The way many of the girls hold the beauty pageant in their minds shows how much emphasis everyone puts on appearances. The way the entire book is written with (fake) product placements shows how much corporations are taking over (for example, if I remember correctly, one of the characters comment on how a natural clay she finds on the island makes a great moisturizer. It was followed by a superscript, and in the footnotes, an “advertisement” for a Corporation product: “For skin that’s silky smooth, try The Corporation’s Pore It On mask.” There were also references towards celebrities, TV shows (ex. Jersey Shore), Facebook, a variety of beauty products with silly names like Tan-So-Right. There were the beauty pageant application pages submitted by each contestant, with footnotes from The Corporation censoring certain parts or hinting that said contestant should change some of her words so that they are more Corporation friendly. And then there were the “commercial breaks”, which were my favourite: just straight-up silly, blatant satire of commercials and American lifestyle, telling you what you want, because the Corporation knows best.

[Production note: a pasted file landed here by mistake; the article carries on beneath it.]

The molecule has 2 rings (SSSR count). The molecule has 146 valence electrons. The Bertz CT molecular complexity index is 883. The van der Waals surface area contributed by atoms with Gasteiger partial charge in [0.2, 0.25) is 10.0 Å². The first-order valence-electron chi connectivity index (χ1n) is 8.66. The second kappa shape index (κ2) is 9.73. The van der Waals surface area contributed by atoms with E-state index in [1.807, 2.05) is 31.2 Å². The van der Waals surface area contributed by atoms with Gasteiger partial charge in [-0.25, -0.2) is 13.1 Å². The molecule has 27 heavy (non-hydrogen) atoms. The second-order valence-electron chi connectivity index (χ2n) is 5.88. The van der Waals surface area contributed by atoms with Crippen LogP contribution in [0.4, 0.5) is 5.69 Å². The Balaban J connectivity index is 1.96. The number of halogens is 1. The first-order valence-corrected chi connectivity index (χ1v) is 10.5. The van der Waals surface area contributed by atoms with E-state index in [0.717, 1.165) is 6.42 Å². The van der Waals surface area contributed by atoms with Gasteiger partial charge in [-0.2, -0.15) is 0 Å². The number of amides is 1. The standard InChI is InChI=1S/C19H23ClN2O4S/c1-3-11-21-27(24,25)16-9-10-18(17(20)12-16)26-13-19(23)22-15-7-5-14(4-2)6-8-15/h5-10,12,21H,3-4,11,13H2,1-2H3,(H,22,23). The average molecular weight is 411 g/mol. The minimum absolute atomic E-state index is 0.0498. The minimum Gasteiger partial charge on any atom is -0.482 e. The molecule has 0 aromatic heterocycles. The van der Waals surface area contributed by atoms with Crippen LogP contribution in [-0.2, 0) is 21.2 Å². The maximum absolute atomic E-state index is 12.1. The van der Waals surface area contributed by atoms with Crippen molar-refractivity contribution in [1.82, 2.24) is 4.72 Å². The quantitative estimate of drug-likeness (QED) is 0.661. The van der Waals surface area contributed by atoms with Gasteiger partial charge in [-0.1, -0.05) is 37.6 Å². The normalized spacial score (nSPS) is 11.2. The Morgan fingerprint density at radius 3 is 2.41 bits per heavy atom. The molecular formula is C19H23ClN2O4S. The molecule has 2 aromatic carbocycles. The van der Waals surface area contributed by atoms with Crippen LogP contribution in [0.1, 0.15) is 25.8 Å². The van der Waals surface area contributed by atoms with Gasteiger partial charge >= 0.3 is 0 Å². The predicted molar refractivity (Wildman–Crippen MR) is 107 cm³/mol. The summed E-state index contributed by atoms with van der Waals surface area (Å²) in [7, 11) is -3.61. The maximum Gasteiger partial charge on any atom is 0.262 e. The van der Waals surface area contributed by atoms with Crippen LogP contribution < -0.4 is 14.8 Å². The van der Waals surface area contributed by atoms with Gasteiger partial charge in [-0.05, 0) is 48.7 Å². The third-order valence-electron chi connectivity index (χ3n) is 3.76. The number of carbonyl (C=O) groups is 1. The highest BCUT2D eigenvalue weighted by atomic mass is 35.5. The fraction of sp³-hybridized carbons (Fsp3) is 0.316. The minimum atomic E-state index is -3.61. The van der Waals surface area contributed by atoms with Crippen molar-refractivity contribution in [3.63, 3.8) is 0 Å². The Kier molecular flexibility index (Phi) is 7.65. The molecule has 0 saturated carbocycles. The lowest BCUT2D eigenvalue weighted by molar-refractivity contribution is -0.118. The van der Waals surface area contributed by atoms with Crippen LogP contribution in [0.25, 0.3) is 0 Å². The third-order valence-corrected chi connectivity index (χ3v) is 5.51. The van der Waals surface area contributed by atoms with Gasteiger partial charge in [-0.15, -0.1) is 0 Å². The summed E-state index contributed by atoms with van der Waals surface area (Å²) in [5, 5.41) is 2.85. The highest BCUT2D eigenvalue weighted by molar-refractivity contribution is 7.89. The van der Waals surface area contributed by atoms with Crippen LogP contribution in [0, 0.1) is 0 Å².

There were all kinds of characters, and they were mostly one-dimensional, but given the nature of the book and the cartoon-y effect it was going for, there really was no need for “deep” characters at all. While there were some of the stereotypical “dumb blonde” type of beauty queen, I also encountered many different social issues that the characters explored in this story. We have some girls who are in the pageant because that is all they know how to do, and they are extremely determined to win. We have girls who are in the pageant only to win scholarship money to go to college. We have a Black girl and an Indian girl, who both know the odds are stacked against them because it is unspoken that there can only be one non-White beauty queen in the final round (racial issues). We even have an undercover feminist journalist who is trying to expose the beauty pageant world for what it “really is”. I know she may seem like the “beacon of hope” in a story such as this, but even she has her problems, because she’s the type of feminist who decries make-up and dressing up and fails to realize that sometimes, a girl just wants to pretty herself up, not necessarily for the sake of a boy.